What do you put the improvement down to?I think the big thing this season is that I don’t ever want the games to end. I’m really enjoying every second of being out there. I just enjoy every game. I love performing in front of the crowd, for my team-mates as well, and if I make a mistake I know to forget about it because something else will come up. So I don’t really think about mistakes too much anymore. That’s another side of it - not dwelling on something that’s happened previously in the game. Also I’m not thinking too much in front of goal, I’m just doing what comes naturally to me - that’s finishing, and it’s working so far anyway!
You seem to be playing with a lot of confidence…Yeah, I feel like I can create opportunities - that even if I’m not in the game for a patch, I would be able to come up with something. I’ve learned more about the defensive side of the game and about formations over the years. I’ve also learned how to play with other players better, seeing what the strengths are of the players coming in and adapting to that. My dad recently said to me that I’m playing with a smile on my face, enjoying every minute, and that’s exactly right.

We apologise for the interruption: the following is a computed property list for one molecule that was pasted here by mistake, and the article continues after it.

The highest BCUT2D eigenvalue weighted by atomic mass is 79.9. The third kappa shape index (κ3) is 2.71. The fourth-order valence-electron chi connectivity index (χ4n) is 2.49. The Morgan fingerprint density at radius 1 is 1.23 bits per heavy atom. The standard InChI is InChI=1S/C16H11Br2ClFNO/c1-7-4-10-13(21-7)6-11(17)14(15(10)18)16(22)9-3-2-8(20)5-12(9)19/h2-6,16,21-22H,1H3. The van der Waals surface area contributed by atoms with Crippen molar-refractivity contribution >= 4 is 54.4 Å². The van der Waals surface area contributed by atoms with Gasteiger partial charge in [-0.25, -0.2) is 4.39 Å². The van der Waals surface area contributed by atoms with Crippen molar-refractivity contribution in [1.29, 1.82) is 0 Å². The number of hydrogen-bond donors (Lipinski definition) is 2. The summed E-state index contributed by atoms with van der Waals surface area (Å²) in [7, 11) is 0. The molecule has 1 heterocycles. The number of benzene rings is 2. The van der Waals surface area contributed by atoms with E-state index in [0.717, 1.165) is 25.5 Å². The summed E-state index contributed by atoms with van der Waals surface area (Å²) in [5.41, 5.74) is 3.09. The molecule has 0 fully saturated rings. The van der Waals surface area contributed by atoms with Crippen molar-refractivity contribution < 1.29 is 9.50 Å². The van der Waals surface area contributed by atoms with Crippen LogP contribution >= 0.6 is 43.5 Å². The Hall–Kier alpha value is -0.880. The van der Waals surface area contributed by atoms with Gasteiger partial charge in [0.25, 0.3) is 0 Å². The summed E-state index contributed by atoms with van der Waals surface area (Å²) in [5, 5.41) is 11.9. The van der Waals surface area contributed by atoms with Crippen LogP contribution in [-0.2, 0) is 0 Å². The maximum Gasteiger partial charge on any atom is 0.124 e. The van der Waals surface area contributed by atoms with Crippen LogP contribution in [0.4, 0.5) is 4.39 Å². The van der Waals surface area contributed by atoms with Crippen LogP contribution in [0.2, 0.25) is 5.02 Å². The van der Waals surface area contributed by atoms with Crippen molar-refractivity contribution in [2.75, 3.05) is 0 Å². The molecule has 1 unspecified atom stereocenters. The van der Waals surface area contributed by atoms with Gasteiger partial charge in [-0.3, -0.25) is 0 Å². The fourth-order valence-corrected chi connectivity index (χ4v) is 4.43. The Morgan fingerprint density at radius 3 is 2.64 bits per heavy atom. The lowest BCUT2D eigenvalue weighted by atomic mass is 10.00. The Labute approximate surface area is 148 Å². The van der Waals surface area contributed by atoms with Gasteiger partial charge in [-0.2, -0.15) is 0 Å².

Your contract negotiations took a long time - how long was it exactly? Did they start last season?Well I was always thinking about it, but I had the Euros last summer and I wanted to concentrate on that, and not have other things on my mind. Then I wanted to have a break before the season, which is important because we don’t have a winter break. I think the previous contract took more than six months to finalise, and this was probably a bit longer actually. It’s one of those things that’s never going to happen overnight. When everyone’s happy, that’s when to do it, and thankfully it turned out that way.
Were you getting much encouragement from others in the dressing room to sign your contract?Yeah, I was [laughs]. The ‘Sign Da Ting’ song - Lukas Podolski loved doing it every time he saw me in the dressing room, in training. All the guys would joke about it. It wasn’t too serious because players know how long contracts take, and they don’t want to get involved. But it’s always healthy to have a bit of banter, and it made me smile every time hearing that - that’s why I love these guys. They’re great.
Which people did you turn to for advice when you were negotiating?Well, the good thing was that everyone let me have my own space and my own thoughts - and if I needed to bounce stuff off people, there’s always someone on the phone. My girlfriend, Mel, has always been with me so she can look after me as well. But I tend to keep everything to myself really. If it’s something that I need to share with someone, that I can’t figure out myself, I would do that. But I think I’m quite a bright lad and I can figure a lot out for myself.